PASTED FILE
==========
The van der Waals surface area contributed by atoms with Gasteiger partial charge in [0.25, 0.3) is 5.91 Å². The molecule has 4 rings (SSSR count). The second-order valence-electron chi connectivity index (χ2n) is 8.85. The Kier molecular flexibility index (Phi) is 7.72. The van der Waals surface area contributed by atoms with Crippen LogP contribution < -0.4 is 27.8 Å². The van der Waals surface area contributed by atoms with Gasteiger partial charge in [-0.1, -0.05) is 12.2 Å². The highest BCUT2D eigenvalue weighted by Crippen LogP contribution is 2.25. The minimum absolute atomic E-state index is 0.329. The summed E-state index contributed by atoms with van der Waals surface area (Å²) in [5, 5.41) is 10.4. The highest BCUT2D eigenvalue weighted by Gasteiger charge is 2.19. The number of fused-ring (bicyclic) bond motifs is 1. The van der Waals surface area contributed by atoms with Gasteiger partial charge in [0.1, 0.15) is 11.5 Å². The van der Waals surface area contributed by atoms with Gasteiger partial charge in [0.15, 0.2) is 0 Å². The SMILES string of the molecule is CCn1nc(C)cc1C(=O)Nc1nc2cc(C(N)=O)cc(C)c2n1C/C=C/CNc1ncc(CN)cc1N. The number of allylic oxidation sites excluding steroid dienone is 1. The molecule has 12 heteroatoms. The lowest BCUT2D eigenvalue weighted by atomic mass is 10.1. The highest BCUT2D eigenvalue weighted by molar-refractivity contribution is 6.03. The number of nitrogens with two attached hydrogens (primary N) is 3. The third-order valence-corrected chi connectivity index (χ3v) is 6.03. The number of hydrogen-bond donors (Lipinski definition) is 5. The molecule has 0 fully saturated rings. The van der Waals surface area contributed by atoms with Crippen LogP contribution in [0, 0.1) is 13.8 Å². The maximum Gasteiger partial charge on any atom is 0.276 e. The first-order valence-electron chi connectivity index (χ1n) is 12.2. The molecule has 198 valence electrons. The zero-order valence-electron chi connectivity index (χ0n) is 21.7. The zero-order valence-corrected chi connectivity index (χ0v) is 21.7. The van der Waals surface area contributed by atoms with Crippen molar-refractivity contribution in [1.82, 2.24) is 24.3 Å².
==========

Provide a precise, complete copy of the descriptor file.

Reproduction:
The van der Waals surface area contributed by atoms with Gasteiger partial charge in [0.25, 0.3) is 5.91 Å². The molecule has 4 rings (SSSR count). The second-order valence-electron chi connectivity index (χ2n) is 8.85. The Kier molecular flexibility index (Phi) is 7.72. The van der Waals surface area contributed by atoms with Crippen LogP contribution < -0.4 is 27.8 Å². The van der Waals surface area contributed by atoms with Gasteiger partial charge in [-0.1, -0.05) is 12.2 Å². The highest BCUT2D eigenvalue weighted by Crippen LogP contribution is 2.25. The minimum absolute atomic E-state index is 0.329. The summed E-state index contributed by atoms with van der Waals surface area (Å²) in [5, 5.41) is 10.4. The highest BCUT2D eigenvalue weighted by Gasteiger charge is 2.19. The number of fused-ring (bicyclic) bond motifs is 1. The van der Waals surface area contributed by atoms with Gasteiger partial charge in [0.1, 0.15) is 11.5 Å². The van der Waals surface area contributed by atoms with Gasteiger partial charge in [0.15, 0.2) is 0 Å². The SMILES string of the molecule is CCn1nc(C)cc1C(=O)Nc1nc2cc(C(N)=O)cc(C)c2n1C/C=C/CNc1ncc(CN)cc1N. The number of allylic oxidation sites excluding steroid dienone is 1. The molecule has 12 heteroatoms. The lowest BCUT2D eigenvalue weighted by atomic mass is 10.1. The highest BCUT2D eigenvalue weighted by molar-refractivity contribution is 6.03. The number of nitrogens with two attached hydrogens (primary N) is 3. The third-order valence-corrected chi connectivity index (χ3v) is 6.03. The number of hydrogen-bond donors (Lipinski definition) is 5. The molecule has 0 fully saturated rings. The van der Waals surface area contributed by atoms with Crippen LogP contribution in [0, 0.1) is 13.8 Å². The maximum Gasteiger partial charge on any atom is 0.276 e. The first-order valence-electron chi connectivity index (χ1n) is 12.2. The molecule has 198 valence electrons. The zero-order valence-electron chi connectivity index (χ0n) is 21.7. The zero-order valence-corrected chi connectivity index (χ0v) is 21.7. The van der Waals surface area contributed by atoms with Crippen molar-refractivity contribution in [1.82, 2.24) is 24.3 Å².